McConnell backs away from warning businesses to stay out of politics (msn.com)

The truth is that McConnell has been exposed once again as the political hypocrite for which he has become infamous. You see, McConnell said that the Supreme Court’s decision in 2010 to allow corporations to contribute unlimited amounts of political money was, um, all right with him. The case became known as “Citizens United.”

So, it was all right for corporations to donate to GOP campaigns but not all right when they oppose GOP-friendly legislation and laws.

Don’t get me wrong. I am glad that GOP leader McConnell has switched gears on this matter. I just felt the need to put it in some context that McConnell chose to overlook.

Vote ‘reform’ based on the Big Lie

By JOHN KANELIS / johnkanelis_92@hotmail.com

State legislators and governors keep yapping about “protecting the electoral process” by enacting rules that make it more difficult for millions of Americans to actually vote.

All of which makes me wonder: Against what are these officials seeking to protect us? 

I think I know. They are protecting us against a bogus affliction of voter fraud promulgated by the Big Lie that took root when Donald Trump was in the process of losing his bid for re-election as president of the United States.

You’ll recall when Trump alleged that were he to lose his re-election bid it would be the result of “widespread fraud.” That illegal voters would be able to cast ballots. That they would vote for Joe Biden.

Evidence in state after state has concluded that the voter fraud Trump said existed doesn’t exist. Has there been a scant ballot cast illegally? Sure. Is it as widespread and corrosive to the system as Republicans, led by Trump, Not by a long shot.

Indeed, the man Donald Trump hired to protect the nation’s electoral system, Christopher Krebs, declared the 2020 election to be the “safest, most secure” election in U.S. history. What did he get for doing his job? Donald Trump fired him!

Texas has joined the vote fraud amen chorus by approving voter suppression laws. Major League Baseball responded to Georgia’s restrictions by pulling its all-star game from Atlanta. This debate, as you would expect, has fallen along partisan lines: Republicans make the bogus case of vote fraud; Democrats debunk those claims and allege that the GOP is seeking to hold onto the power it has in many states by any means necessary.

I keep circling back, though, to the cause of all this tempest. It is the Big Lie, which culminated on Jan. 6 when the riotous mob of terrorists mounted an insurrection against the federal government just as it was certifying Joe Biden’s election as president.

The Big Lie continues to fester in the minds of those in state capitols who enact laws that have little to do with vote fraud but seemingly everything to do with making it more difficult for Americans to vote.

We are witnessing a disgraceful assault on a cherished right of citizenship.

Expanding vote base a ‘power grab’? C’mon, Ted!

By JOHN KANELIS / johnkanelis_92@hotmail.com

Ted Cruz says that efforts to allow more people to vote, to expand the voter base, is a “power grab.”

Hmm. Let’s parse that one for a moment, eh?

The Texas Republican U.S. senator was taken to task today by a letter writer whose missive was published in the Dallas Morning News. Richard Kidd of Dallas writes, “The only power grab is a party with minority support trying to hold on to power by disenfranchising as many people as possible … The right to vote is a pillar of a democracy and Cruz took an oath to support and defend the Constitution. Congress has a duty to ensure as many citizens as possible have a right to vote and be represented.”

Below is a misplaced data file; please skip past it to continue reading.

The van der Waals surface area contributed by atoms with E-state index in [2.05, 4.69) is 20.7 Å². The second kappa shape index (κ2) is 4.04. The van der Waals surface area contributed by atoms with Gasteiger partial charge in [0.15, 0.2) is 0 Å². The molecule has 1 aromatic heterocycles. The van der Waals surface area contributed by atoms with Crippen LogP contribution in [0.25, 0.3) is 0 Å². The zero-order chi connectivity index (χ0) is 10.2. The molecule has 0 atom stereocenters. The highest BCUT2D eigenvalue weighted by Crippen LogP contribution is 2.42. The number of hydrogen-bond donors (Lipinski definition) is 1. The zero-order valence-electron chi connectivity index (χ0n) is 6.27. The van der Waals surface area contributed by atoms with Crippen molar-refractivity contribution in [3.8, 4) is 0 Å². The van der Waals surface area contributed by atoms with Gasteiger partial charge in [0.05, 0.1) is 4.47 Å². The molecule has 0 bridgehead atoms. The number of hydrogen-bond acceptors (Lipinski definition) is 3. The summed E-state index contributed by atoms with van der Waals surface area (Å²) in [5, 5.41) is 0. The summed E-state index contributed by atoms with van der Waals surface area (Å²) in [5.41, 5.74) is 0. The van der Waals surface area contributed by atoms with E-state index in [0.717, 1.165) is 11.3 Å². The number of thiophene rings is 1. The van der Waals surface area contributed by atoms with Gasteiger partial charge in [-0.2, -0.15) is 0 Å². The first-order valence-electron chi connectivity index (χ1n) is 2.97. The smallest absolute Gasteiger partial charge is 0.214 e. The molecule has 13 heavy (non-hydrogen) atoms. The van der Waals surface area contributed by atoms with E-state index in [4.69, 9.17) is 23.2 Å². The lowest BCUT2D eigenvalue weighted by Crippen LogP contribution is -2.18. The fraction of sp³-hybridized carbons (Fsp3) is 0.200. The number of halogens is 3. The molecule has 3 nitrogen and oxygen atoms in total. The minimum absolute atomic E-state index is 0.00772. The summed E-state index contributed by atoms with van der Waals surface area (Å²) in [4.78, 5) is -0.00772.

I get his drift. I trust you do, too.

A mantra I beat into the ground over many years as a full-time journalist was that a representative democracy works best when we spread the power out among more, not fewer, voters. That is one argument I sought to make in different ways for greater voter turnout at election time.

It also lies at the heart, I only can presume, at efforts to expand availability to as many voters as human possible.

At its base, increased voter participation shouldn’t ever become a partisan battle. It has become that, however. Republicans are seeking to restrict voter access to ethnic and racial minorities who tend to vote, um, for Democrats. The GOP just can’t have that happen, right? So in states such as Texas, Republican legislators are pushing for rules that make it more difficult for minorities to get registered and to actually vote.

The result will be to invest more power in fewer Americans. It will place more power in the hands of the few and the proud. It also, in my view, runs directly counter to the argument I have been yammering about since The Flood, which is that democracy works better when we spread the power among greater numbers of voters.

So, for Ted Cruz to lament a phony “power grab” while objecting to increasing voter access only reveals how cheaply he values our democratic process.

So much to hate about this law

(Photo by Scott Olson/Getty Images)

By JOHN KANELIS / johnkanelis_92@hotmail.com

The new Georgia voter suppression law signed by Gov. Brian Kemp is so detestable at so many levels.

One element, though, rises above the rest of it in terms of its offensiveness. It’s the prohibition that makes it a crime to provide food and refreshments to voters who are standing in line — sometimes for many hours — to cast their votes.

I want you to ponder that for a moment. What in the world can be possibly gained from this prohibition? It appears designed to dissuade people from voting if they believe a long wait is in the offing. Indeed, Georgia electoral history suggests that long voting wait times occurs most frequently in precincts with large African-American majorities, who — surprise! — tend to vote for Democratic candidates for public office.

So, this is the Republican response? This is how that state’s GOP intends to fight?

The law limits the number of polling places. It places restrictions on early voting. Across the board the law seeks to make voting a good bit more difficult, which to my way of thinking is about as un-American as any legislation I have seen in a good while.

The notion, though, that Americans cannot deliver refreshments to their fellow citizens to give them sustenance while they wait to cast their ballot is just plain offensive in the extreme.

It sickens me.